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Chernobyl: reactor unit 4  after meltdown

Chernobyl: reactor unit 4 after meltdown
Source: dpa

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Worst case nuclear scenario

Date: 26 April 1986, time: 1:23 and 44 seconds. An explosion, a terrible inferno. A creeping death will hang over bulletChernobyl for hundreds of years. The spreading radioactivity suddenly makes Germany, 3,000 kilometres distant, seem like a stone's throw away.

A nuclear cloud floats across Europe. "A hard rain's gonna fall" on North Rhine-Westphalia and other regions. Geiger counters in the supermarket - nervous consumers testing the safety of fresh food. People don't know what they should eat or whether it's safe to go outside.

The information from the government is contradictory: contamination levels are not dangerous, say the politicians; yet parents are told to keep their children out of sandpits and give them a thorough scrub after playing outside.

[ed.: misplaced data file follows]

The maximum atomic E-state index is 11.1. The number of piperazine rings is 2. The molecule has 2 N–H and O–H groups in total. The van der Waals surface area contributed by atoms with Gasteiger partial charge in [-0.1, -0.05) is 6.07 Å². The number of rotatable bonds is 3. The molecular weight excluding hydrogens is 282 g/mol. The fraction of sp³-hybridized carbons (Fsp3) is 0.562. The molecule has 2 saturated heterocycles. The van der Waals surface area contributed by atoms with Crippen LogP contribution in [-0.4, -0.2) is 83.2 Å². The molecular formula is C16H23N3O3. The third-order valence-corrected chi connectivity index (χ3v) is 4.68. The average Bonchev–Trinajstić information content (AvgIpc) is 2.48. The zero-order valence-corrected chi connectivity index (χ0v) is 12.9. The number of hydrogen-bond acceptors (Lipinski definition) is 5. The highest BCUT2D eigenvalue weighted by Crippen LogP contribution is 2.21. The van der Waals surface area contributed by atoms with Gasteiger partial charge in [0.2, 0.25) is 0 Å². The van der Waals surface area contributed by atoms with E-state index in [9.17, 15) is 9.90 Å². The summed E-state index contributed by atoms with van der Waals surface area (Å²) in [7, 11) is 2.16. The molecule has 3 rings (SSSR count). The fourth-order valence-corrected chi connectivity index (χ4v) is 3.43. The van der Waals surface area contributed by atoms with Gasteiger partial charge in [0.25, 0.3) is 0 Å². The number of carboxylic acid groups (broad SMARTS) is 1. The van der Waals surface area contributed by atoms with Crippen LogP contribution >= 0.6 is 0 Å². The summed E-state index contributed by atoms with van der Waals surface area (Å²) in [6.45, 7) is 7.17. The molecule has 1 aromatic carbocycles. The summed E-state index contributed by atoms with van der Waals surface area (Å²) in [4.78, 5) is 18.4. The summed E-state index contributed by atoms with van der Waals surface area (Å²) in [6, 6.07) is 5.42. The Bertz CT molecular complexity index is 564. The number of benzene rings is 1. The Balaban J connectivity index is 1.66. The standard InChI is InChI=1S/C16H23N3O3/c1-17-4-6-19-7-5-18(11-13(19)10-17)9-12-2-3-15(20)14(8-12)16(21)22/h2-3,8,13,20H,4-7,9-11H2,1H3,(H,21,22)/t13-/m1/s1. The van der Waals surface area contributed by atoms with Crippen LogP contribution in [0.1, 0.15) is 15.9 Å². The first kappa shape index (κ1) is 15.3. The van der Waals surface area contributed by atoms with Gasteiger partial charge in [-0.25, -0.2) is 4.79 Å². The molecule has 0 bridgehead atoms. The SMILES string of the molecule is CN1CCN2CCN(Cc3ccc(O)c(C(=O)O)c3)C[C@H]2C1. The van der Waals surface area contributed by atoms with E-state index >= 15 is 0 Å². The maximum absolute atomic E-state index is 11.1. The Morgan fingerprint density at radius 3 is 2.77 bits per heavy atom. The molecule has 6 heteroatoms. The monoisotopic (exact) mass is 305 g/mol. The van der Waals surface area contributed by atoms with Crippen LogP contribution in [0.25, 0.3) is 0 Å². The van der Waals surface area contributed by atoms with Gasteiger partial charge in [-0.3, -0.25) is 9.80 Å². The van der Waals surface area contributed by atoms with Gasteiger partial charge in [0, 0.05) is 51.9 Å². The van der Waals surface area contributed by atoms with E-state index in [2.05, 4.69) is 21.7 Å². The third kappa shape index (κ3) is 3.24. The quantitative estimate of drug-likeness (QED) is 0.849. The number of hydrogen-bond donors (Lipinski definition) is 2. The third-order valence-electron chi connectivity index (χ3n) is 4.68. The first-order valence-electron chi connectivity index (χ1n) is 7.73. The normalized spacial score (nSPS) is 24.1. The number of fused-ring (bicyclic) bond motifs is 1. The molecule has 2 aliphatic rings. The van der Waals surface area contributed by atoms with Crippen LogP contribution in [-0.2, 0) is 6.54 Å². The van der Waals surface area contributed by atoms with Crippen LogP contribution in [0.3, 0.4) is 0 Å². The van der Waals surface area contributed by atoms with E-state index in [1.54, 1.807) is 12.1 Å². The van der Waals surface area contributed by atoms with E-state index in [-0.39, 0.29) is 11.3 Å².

Don't drink fresh milk from cows grazing on spring pastures; don't eat lettuce and spinach, with their large leaves. German farmers can't sell their produce. Mushrooms, in particular, are to be left uneaten for many years to come.

It takes months before the general public again trusts government advice. But something comes out of it: in Germany, the disaster leads to the creation of a government department with a broad environmental portfolio: the Federal Ministry for the Environment, Nature Conservation and Nuclear Safety. After Chernobyl there's little public enthusiasm for nuclear power.

Dirk Bitzer

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